Farhang Foundation and UCI’s Jordan Center For Persian Studies present the first annual Mehregan Conference at UCI, featuring talks and a music demo and performance by renowned experts in the field:

a talk by Professor Dick Davis

a talk by Professor Leonard Lewisohn

a demo and performance by Professor Hossein Omoumi

Nixon, Kissinger and the Shah: the United States and Iran in the Cold War, a talk with Dr. Roham Alvandi


Dr. Roham Alvandi is associate professor of international history at the London School of Economics and Political Science. His book, Nixon, Kissinger, and the Shah: The United States and Iran in the Cold War (Oxford University Press, 2014) was selected by the Financial Times as one of the best history books of 2014. He has written extensively on the history of Iran’s foreign relations and his current research focuses on global human rights activism and the origins of the 1979 Iranian Revolution. His work has appeared in the British Journal of Middle Eastern Studies, Cold War History, Diplomatic History, and Iranian Studies. Dr. Alvandi read for his MPhil and DPhil degrees at the University of Oxford and his doctoral thesis was awarded the Foundation for Iranian Studies’ Dissertation Prize and the University of Oxford’s Pavry Memorial Prize. He is also a graduate of the University of Sydney, where he received the University Medal, and the Fletcher School of Law and Diplomacy at Tufts University. Before joining the LSE, he worked on the strategic planning staff in the office of UN Secretary-General Kofi Annan and was a Visiting Fellow at the University of Tehran. He currently serves on the Governing Council of the British Institute of Persian Studies and is a Fellow of the Royal Historical Society.

Tehran, Revolution, and the Public Space, by Dr. Narciss M. Sohrabi


NARCISSA talk by Dr. Narciss M. Sohrabi. Dr. Sohrabi was born in Yazd and studied civil engineering and urban design in Iran. She received her PhD in Aménagement de l’espace, urbanisme from Université Paris Ouest-Nanterre la Défense on Tehran’s Public space and the Iranian Revolution. In her work, she explores public space interactions through a trans-disciplinary approach that encompasses modernity, public art institutional analysis, political interactions, Islamization and environmental studies.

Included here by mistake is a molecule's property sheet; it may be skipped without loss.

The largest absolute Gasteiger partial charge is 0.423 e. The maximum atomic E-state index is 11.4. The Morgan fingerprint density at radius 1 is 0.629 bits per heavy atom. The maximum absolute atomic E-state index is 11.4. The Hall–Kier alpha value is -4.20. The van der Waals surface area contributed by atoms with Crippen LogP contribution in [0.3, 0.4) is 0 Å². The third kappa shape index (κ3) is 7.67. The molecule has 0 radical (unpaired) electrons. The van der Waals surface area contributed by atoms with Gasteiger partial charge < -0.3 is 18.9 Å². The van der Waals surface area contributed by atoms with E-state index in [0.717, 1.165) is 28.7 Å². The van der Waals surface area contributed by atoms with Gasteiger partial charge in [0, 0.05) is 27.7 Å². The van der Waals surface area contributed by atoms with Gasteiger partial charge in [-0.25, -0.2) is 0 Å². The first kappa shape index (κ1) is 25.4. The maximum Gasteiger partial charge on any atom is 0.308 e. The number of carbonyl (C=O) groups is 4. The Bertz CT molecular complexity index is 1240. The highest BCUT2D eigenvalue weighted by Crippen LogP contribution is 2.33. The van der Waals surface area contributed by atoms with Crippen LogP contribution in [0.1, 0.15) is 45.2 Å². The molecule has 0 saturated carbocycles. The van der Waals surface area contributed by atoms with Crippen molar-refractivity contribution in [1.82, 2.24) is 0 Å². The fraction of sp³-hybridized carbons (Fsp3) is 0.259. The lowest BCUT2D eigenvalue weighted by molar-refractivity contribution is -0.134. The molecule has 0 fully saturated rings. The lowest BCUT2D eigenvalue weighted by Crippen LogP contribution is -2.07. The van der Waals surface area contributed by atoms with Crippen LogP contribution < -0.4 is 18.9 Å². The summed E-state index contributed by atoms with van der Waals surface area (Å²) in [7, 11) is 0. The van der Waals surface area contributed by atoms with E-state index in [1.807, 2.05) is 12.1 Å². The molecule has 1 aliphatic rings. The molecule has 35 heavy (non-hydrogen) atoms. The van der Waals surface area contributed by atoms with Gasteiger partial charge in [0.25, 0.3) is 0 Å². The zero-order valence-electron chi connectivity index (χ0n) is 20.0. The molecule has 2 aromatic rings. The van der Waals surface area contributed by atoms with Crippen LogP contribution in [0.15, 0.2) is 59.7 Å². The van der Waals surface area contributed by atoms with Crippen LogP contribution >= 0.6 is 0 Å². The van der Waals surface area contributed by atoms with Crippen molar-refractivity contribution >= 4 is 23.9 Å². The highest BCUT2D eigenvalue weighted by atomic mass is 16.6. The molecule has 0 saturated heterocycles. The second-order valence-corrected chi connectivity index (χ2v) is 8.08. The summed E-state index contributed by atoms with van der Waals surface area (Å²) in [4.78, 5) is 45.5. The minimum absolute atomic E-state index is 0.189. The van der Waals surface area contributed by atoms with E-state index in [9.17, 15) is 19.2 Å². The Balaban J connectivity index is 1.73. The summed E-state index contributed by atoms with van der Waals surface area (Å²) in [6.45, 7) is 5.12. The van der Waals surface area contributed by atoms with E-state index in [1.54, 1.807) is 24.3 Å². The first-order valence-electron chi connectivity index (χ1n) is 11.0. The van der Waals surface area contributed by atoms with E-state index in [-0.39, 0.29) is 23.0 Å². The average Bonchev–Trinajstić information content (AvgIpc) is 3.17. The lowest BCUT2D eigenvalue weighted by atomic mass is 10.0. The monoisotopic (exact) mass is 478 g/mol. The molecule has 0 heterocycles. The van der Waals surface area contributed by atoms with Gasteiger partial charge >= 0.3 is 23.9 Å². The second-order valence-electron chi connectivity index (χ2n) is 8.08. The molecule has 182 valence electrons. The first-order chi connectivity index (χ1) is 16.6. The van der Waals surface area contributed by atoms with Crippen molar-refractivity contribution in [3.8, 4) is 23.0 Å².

Thursday, September 3, 2015
1010 Humanities Gateway
6:00 PM – 7:30 PM
Talk is in Persian

The Mother of the Children of the World: A talk by Dr. Naman Ahuja

POSTERThe Mother of the Children of the World, Dr. Naman Ahuja
Jawaharlal Nehru University, Delhi | 2015 Getty Visiting Scholar

Tuesday, May 19, 2015
11:00 AM-12:30 PM
Humanities Gateway 1030

In an age of diasporas, we often need to think about how a single image communicates to diverse people. Attendant to globalisation has been a long-standing fear of homogenising difference and yet, as we have seen, what it has enabled, often times, is a cosmopolitanism. Different local practices can coexist even as some differences collapse. This talk examines some of these issues with reference to a close reading of a remarkable ancient Buddhist sculpture of Hariti that comes from the vicinity of Peshawar in ancient Gandhara. Gandhara absorbed a variety of people and traditions–Central Asian, Indian, Iranian, Greek, West Asian and, as this talk will show, even Egyptian. In such cases, images need to be polyvalent, or sometimes, syncretic; however as this example will show, they also need to be aware of difference.

Negar Farajiani – “Made in China”

5_7_FarajianiNegar Farajiani – “Made in China”

Department: Center for Persian Studies and Culture
Date and Time: May 7, 2015 – 9:00 AM

Event Location: various campus locations – Talk: HG 1010

Event Details
Negar Farajiani to present “Made In China” public art piece
Interactive display in School of Humanities and Claire Trevor School of the Arts | 9:00 AM – 5:00 PM
Talk by Negar Farajiani | 1010 Humanities Gateway | 3:00-5:00 PM


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Plastic Flowers Never Die: Film Screening by UCI Professor Roxanne Varzi

5_11_VarziFilm Trailer

Monday, May 11
Plastic Flowers Never Die  Film Screening by UCI Professor Roxanne Varzi (Anthropology and Film & Media Studies)

Reception | 6:30 PM | Humanities Gateway CourtyardScreening | 7:00 PM | 1070 Humanities Gateway (McCormick Screening Room)
Followed by a Q&A Session

Anthropologist, writer and filmmaker Roxanne Varzi spent a year in Iran without a film permit speaking to ideologically-driven mural painters, museum curators, war veterans and other cultural producers alongside the secular youth. The result is an experimental documentary mediation on the aftermath of the war, especially the mourning. PLASTIC FLOWERS NEVER DIE was an Official Selection of the Fourth International Documentary Film Festival in Mexico City (2009), the New Filmmakers festival in Los Angeles (2008), and the MESA FilmFest in Washington, D.C. (2008).